So far, more than 60,000 patients and beneficiaries of the city’s hospitals and shelter homes and more than 18,000 city employees have received healthy meals under the new policy. More than 100 city employees who procure and provide food to city program and project beneficiaries, staff and oriented food suppliers, have received training on the policy.
Quezon City Vice Mayor Gian Sotto recognized the policy as a “giant step towards an institutional and fiscal approach to solving societal concerns caused by lack of nutrition and awareness on the effect of our eating habits to our body.” He said, “The best way to promote healthy eating in our Quezon City families is to lead by example and show that it is not only beneficial to have a nutritious diet, but it is also possible to change our spending habits and embrace a new and more health-conscious lifestyle.”
Successful passage of the healthy PFPS policy in Quezon City has spurred government support for scaling up to other Local Government Units (LGUs) throughout the country, with ImagineLaw supporting the national government in this effort. With help from RTSL, ImagineLaw will work directly with five new LGUs to advocate for and support policy development, and with regional bodies to help them support LGUs in their region.
ImagineLaw also supported the Department of Health in the Philippines to put in place a nation-wide healthy PFPS policy applicable to government-run health facilities throughout the country. All food procured, prepared and served in these facilities must comply with healthy nutrition standards.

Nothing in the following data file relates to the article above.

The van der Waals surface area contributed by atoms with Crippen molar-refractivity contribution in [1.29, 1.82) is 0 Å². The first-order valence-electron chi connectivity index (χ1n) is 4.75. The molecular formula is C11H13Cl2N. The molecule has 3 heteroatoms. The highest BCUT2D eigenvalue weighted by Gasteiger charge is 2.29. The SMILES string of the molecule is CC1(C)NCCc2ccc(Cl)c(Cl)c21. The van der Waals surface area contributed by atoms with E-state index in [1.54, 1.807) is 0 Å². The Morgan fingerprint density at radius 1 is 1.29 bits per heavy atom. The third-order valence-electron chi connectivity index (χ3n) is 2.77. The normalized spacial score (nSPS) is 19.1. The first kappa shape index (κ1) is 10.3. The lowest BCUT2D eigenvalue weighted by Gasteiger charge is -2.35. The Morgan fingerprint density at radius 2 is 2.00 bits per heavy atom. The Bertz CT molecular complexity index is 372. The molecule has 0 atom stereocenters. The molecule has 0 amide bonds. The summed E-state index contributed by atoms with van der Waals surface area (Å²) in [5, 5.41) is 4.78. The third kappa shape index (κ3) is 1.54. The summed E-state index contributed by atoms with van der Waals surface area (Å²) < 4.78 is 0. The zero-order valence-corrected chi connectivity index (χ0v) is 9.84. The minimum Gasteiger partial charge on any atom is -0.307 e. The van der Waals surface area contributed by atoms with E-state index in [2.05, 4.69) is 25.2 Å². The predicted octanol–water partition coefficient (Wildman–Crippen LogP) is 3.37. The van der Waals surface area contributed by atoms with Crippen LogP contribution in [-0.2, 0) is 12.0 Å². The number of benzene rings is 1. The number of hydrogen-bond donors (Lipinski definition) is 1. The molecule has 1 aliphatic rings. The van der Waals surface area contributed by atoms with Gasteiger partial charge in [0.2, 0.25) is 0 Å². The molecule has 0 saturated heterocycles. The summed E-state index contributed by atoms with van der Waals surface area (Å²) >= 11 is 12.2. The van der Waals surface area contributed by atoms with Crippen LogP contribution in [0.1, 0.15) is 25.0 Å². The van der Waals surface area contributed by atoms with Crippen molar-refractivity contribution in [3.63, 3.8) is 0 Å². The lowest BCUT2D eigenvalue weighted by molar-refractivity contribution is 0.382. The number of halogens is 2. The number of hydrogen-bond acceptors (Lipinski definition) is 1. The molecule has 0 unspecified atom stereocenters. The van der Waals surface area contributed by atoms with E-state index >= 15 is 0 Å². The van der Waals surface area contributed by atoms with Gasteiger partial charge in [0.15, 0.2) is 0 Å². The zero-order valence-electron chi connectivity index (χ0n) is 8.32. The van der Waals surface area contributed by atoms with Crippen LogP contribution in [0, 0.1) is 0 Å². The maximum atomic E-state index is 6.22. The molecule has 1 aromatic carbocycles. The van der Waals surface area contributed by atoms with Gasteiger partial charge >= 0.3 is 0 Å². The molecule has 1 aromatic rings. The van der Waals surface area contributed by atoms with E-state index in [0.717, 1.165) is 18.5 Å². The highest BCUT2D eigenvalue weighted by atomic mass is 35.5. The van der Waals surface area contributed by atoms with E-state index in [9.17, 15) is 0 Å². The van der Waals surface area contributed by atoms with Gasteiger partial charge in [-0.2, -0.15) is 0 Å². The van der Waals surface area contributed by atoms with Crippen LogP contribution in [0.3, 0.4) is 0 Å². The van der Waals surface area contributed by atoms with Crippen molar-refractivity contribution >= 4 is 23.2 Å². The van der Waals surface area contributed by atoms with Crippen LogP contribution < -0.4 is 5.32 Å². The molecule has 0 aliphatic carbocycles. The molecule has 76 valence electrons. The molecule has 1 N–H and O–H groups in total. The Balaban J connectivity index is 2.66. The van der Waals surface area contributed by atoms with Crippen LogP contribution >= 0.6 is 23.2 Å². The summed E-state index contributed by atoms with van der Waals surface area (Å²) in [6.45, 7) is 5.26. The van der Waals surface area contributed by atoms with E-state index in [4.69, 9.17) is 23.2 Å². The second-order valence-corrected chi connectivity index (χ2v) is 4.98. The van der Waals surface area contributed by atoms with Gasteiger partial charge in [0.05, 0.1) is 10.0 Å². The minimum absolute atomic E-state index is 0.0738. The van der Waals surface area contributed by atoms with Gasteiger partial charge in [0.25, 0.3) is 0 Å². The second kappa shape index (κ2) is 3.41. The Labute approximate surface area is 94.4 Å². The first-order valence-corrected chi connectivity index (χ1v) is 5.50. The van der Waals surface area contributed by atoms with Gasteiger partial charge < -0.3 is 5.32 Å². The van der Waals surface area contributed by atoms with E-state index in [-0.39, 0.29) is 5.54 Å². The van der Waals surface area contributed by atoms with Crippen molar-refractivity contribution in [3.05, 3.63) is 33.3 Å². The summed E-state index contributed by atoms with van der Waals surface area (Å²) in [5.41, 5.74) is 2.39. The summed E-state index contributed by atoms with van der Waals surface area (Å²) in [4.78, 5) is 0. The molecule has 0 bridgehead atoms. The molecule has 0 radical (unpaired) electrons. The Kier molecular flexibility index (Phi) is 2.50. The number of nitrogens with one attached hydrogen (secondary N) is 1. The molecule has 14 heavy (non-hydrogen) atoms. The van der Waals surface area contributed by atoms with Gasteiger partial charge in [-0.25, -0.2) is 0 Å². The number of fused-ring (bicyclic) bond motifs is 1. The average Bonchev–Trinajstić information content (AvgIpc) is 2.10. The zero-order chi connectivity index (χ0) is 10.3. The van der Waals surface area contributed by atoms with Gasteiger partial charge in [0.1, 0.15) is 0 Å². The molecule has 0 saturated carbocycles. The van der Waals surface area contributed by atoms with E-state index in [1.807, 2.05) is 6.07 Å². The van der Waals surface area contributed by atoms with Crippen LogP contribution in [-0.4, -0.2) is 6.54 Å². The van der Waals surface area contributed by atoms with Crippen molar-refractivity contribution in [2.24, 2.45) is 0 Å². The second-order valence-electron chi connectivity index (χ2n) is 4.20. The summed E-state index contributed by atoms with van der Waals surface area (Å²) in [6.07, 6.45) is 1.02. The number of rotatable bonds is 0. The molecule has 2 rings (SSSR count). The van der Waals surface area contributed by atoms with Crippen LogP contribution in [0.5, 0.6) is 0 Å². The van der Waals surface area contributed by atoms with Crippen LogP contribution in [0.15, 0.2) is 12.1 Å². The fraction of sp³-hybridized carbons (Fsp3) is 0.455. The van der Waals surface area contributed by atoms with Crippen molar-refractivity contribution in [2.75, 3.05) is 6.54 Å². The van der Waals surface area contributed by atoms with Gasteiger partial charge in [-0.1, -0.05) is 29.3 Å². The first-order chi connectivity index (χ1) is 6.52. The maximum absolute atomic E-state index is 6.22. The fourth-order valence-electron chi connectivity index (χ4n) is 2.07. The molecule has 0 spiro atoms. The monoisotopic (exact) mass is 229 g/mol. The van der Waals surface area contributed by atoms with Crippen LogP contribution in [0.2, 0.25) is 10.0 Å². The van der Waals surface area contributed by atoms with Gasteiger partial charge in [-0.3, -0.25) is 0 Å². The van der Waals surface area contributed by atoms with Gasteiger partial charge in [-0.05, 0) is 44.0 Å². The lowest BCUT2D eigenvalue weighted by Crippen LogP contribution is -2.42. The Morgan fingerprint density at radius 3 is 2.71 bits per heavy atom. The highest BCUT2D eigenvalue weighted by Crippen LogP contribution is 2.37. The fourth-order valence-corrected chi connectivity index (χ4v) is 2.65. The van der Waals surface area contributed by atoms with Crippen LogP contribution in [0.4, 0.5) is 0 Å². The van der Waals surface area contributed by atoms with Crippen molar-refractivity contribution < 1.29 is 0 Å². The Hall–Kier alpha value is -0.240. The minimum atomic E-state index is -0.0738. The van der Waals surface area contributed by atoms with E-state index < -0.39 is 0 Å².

“The Quezon City experience shows that better government spending for healthy food is possible,” said Jeline Marie Corpuz, ImagineLaw’s manager for its Healthy Public Food Procurement project. “We hope that Quezon City’s success in implementing a healthy PFP policy sparks positive change in other cities and municipalities to rise to the challenge of creating healthier food environments.”
To generate evidence on the impact of healthy PFPS policies, RTSL has partnered with Johns Hopkins University and ImagineLaw to conduct an evaluation of forthcoming food procurement policies in the Philippines.
The success of the Quezon City Healthy Food Procurement Policy was due in part to ImagineLaw’s technical expertise and coordination efforts with the Quezon City government, as well as each partner’s understanding of the importance of the policy and willingness to work together to advance the new policy as rapidly as possible. Some of the lessons from the PFPS policy’s development and approval include:
- Establishing a working group: Establishing a dedicated working group gives partners a platform through which to collaborate.
- Involving independent parties: Partnering with independent groups in the process—for example, a civil society organization like ImagineLaw—can help to bring outside perspectives and expertise to the effort, particularly in terms of technical experience.
- Finding opportunities to build local allies: by working with small businesses, the Quezon city program was able to promote sustainability and support for local businesses.
- Setting an example for scaling-up: With the support of the national government, Quezon City’s first-of-its-kind PFPS policy has provided a model for other LGUs.